Support the Violence Against Women Reauthorization Act

What if you became the victim of domestic violence or rape and learned that you had fewer resources for help in your community, from the police, or through the court system?

This could happen if the U.S. House fails to pass the Violence Against Women Reauthorization Act.

Since the Violence Against Women Act (VAWA) was first enacted in 1994, it's helped save thousands of lives by recognizing domestic and sexual violence as crimes at the federal level, and by giving organizations like Safe Horizon the vital resources they need to help women and families affected by violence and abuse.

VAWA is once again up for reauthorization. The Senate voted 68-31 in favor of this bill, and now it's up to the House. But they have voted to strip protections for immigrants who are victims of domestic violence, which is a huge setback.

Don't let victims lose this lifesaving legislation. Join Safe Horizon to support the Violence Against Women Reauthorization Act -- WITH protections for immigrants!
Subject: Help save more lives. Please pass the Violence Against Women Reauthorization Act S.1925!

Dear [Decision Maker],

I'm writing to support the Violence Against Women Reauthorization Act S. 1925, introduced by Senators Patrick Leahy (D-Vermont) and Mike Crapo (R-Idaho). I'm writing because I want to make sure every victim of domestic and sexual violence, stalking, and dating violence receives the support they need from law enforcement, the court system, and service providers that they deserve.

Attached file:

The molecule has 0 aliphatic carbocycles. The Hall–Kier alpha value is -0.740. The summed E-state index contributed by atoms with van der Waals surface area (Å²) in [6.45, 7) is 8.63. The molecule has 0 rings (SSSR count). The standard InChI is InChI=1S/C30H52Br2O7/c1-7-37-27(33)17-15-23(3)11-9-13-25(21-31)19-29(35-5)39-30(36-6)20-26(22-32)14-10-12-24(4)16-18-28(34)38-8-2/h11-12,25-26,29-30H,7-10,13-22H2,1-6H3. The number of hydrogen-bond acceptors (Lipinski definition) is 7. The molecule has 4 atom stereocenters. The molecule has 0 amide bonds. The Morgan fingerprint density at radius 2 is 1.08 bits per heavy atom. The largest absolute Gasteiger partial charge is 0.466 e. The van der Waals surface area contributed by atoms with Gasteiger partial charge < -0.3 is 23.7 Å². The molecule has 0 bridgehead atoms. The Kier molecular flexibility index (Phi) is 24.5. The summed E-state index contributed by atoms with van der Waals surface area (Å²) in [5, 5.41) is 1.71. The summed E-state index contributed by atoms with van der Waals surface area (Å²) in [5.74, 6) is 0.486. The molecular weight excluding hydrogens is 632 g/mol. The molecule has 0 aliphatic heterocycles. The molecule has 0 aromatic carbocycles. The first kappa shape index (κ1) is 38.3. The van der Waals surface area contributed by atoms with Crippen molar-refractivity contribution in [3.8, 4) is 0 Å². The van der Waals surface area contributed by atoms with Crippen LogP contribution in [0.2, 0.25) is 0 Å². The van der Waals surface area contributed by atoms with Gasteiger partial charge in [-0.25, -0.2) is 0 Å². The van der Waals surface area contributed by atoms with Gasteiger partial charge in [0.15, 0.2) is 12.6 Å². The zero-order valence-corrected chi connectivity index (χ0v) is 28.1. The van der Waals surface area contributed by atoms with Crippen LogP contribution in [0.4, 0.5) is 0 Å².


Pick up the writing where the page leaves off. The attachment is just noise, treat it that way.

One in four women will be affected by domestic violence in her lifetime. One in three women who become homicide victims are killed by an intimate partner. The Violence Against Women Act gives organizations like Safe Horizon, law enforcement, court systems, and communities across the nation the tools they urgently need to address these statistics and to save lives. In the nearly 20 years since VAWA was first passed, there have been fewer deaths related to domestic violence. Victims of violence have found greater access to services that give them the tools they need to become survivors over crisis. Just as important, more individuals around the country know and recognize domestic violence and are working together to prevent it and to help families affected by it.

I want to continue to see these results and I support VAWA to help victims to find support when they need it, and to continue to address domestic and sexual violence as the public health crises they are.

I'm asking that you support VAWA so that survivors of violence and abuse are able to heal and recover their lives; so that law enforcement, our courts, and service providers can continue to help communities become safer for women and their families; and to work toward breaking the cycles of violence and abuse among young people.

Please vote to reauthorize this lifesaving legislation.

Thank you.
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